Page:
Ahead of the Heard. FILE PHOTO

Consultation meetings mostly futile for ABM

NDP government does what it wants anyway.

Will Verboeven/Ahead of the Heard

Those folks in the agriculture industry reading the details of the recently passed Bill 17, the NDP government’s new flagship labour relations legislation, might wonder how its going to affect their sector of the economy. In the backs of their minds they may think that as the government spent almost a year sponsoring consultation meetings on farmworker labour and employment standards there might be significant inclusion of the recommendations made by those who worked so earnestly on the issues.

In the end, however, only two recommendations were accepted – virtually everything else that was suggested or recommended was ignored by the government. I expect even some of the NDP partisan appointments to the consultation meetings might be disappointed that their many hours of deliberations were mostly for nought. But then the government’s approach was predictable – your humble writer predicted this outcome in a previous column.

The political reality is this – the NDP government was committed from day one to fully include farmworker rights in the Alberta Labour Code. They became even further committed to that policy after all the protests and demonstrations in the countryside in the fall of 2015. The cynicism of it all was proven when the farmworker rights consultation meetings they set up were stacked with NDP government friends, most of whom had no connection to the ag industry. Political observers would have seen that the consultation process was mainly a ruse to deflect criticism away from the government after they were humiliated at the demonstrations back in 2015. It worked rather well even though such political expediency probably cost the taxpayer close to a million dollars in honorariums, expenses and consultant fees for the meetings.

Another reality is this – every provincial NDP government ever elected significantly changes labour legislation to adhere to the wishes of labour unions operating in the province. NDP governments are beholden to their labour union soulmates who in many cases have spent millions of dollars propping up the NDP election after election. Add into that the fact that so many NDP MLAs, Ministers and their political office staff come straight out of the labour movement and their bureaucracy and it’s no wonder that labour union-friendly worker legislation gets enacted. That’s just political reality so it should come as no surprise that Bill 6 and Bill 17 were created by this government. Besides, this NDP government has very little rural representation and not much hope of garnering any new votes in the countryside, so sticking it to the agriculture sector with draconian labour legislation would have few political consequences. There also doesn’t appear to be much appetite in the rural community to launch protests and demonstrations like they did in 2015.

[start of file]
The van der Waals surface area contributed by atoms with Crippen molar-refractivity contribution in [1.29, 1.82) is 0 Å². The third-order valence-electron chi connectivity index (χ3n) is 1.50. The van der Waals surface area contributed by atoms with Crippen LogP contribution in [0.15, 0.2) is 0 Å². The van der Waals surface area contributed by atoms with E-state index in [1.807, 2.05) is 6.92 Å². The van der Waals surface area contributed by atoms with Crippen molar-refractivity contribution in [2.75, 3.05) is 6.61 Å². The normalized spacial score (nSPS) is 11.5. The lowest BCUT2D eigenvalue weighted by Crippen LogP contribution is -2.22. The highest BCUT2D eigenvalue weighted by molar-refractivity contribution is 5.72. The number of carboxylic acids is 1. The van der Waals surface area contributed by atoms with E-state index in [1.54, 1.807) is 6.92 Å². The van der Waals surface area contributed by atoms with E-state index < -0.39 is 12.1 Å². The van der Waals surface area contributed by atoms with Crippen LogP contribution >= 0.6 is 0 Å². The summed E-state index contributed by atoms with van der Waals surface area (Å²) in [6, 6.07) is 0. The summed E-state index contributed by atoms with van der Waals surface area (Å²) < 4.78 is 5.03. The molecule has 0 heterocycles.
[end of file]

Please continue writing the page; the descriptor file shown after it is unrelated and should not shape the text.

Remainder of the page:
The biggest fear that agriculture producer groups have with Bill 17 is that it favours easy farmworker unionization on agricultural operations of virtually any size. The industry knew that allowing farmworkers to unionize was bedrock ideology for an NDP government, but the hope was that they would require a minimum number for that right, such as ten full-time employees. As it stands now, Bill 17 could allow even one fulltime farmworker to unionize. The legislation is also designed to make life difficult for any farmworker employer to discourage unionization, and to get rid of unionization once in place. It also now allows for the infiltration (known as salting) of farming operations by secret union activists to foment unionization by existing employees. That alone would raise the anxiety and mistrust of virtually every ag employer in the province. One sector that could be a first target of a unionization drive is feedlots and other large dairy and poultry intensive livestock operations. The only hope is that such worry is unwarranted considering the sparse history of farmworker unionization in other provinces where it has been allowed for years.

I expect that most producer organizations will holdback their outrage over Bill 17 and take the long-term political perspective. Putting the new labour and employment standards and regulations into force will take time and any unionization drive and certification process will take even more time. By then it may well be time for another provincial election. I suspect most share the view that it will be best to just wait the present government out and hopefully await a more agriculture-friendly government in two years.

Bill 17 has a lot more egregious consequences that will impact the ag sector but that would require many more columns. I will spare you further exasperation.

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